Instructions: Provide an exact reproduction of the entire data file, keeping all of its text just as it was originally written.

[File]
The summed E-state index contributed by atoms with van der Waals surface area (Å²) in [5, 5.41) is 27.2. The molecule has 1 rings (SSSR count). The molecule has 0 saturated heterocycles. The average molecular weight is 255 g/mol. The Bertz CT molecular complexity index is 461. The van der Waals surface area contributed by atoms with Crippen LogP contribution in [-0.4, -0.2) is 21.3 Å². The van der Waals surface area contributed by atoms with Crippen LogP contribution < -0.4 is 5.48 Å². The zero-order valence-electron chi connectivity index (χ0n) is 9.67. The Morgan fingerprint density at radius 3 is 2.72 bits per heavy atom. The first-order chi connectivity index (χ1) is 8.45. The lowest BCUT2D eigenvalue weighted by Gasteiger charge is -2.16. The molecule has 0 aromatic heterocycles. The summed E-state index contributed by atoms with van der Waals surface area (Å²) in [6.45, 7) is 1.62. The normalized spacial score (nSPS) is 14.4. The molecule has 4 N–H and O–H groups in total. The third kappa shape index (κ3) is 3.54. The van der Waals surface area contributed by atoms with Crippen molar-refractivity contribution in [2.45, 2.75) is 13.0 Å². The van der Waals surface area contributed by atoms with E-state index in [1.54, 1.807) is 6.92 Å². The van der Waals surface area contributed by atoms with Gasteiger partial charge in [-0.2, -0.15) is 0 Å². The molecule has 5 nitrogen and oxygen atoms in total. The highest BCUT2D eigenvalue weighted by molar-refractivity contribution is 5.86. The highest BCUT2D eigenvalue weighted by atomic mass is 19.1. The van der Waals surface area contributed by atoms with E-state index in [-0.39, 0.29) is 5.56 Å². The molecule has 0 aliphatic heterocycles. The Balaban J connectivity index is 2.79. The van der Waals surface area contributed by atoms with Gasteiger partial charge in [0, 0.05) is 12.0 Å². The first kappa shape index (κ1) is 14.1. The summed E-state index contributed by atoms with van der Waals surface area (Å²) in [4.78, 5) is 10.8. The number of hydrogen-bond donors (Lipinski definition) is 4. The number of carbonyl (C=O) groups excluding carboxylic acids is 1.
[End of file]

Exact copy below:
The summed E-state index contributed by atoms with van der Waals surface area (Å²) in [5, 5.41) is 27.2. The molecule has 1 rings (SSSR count). The molecule has 0 saturated heterocycles. The average molecular weight is 255 g/mol. The Bertz CT molecular complexity index is 461. The van der Waals surface area contributed by atoms with Crippen LogP contribution in [-0.4, -0.2) is 21.3 Å². The van der Waals surface area contributed by atoms with Crippen LogP contribution < -0.4 is 5.48 Å². The zero-order valence-electron chi connectivity index (χ0n) is 9.67. The Morgan fingerprint density at radius 3 is 2.72 bits per heavy atom. The first-order chi connectivity index (χ1) is 8.45. The lowest BCUT2D eigenvalue weighted by Gasteiger charge is -2.16. The molecule has 0 aromatic heterocycles. The summed E-state index contributed by atoms with van der Waals surface area (Å²) in [6.45, 7) is 1.62. The normalized spacial score (nSPS) is 14.4. The molecule has 4 N–H and O–H groups in total. The third kappa shape index (κ3) is 3.54. The van der Waals surface area contributed by atoms with Crippen molar-refractivity contribution in [2.45, 2.75) is 13.0 Å². The van der Waals surface area contributed by atoms with E-state index in [1.54, 1.807) is 6.92 Å². The van der Waals surface area contributed by atoms with Gasteiger partial charge in [-0.2, -0.15) is 0 Å². The molecule has 5 nitrogen and oxygen atoms in total. The highest BCUT2D eigenvalue weighted by molar-refractivity contribution is 5.86. The highest BCUT2D eigenvalue weighted by atomic mass is 19.1. The van der Waals surface area contributed by atoms with E-state index in [-0.39, 0.29) is 5.56 Å². The molecule has 0 aliphatic heterocycles. The Balaban J connectivity index is 2.79. The van der Waals surface area contributed by atoms with Gasteiger partial charge in [0, 0.05) is 12.0 Å². The first kappa shape index (κ1) is 14.1. The summed E-state index contributed by atoms with van der Waals surface area (Å²) in [4.78, 5) is 10.8. The number of hydrogen-bond donors (Lipinski definition) is 4. The number of carbonyl (C=O) groups excluding carboxylic acids is 1.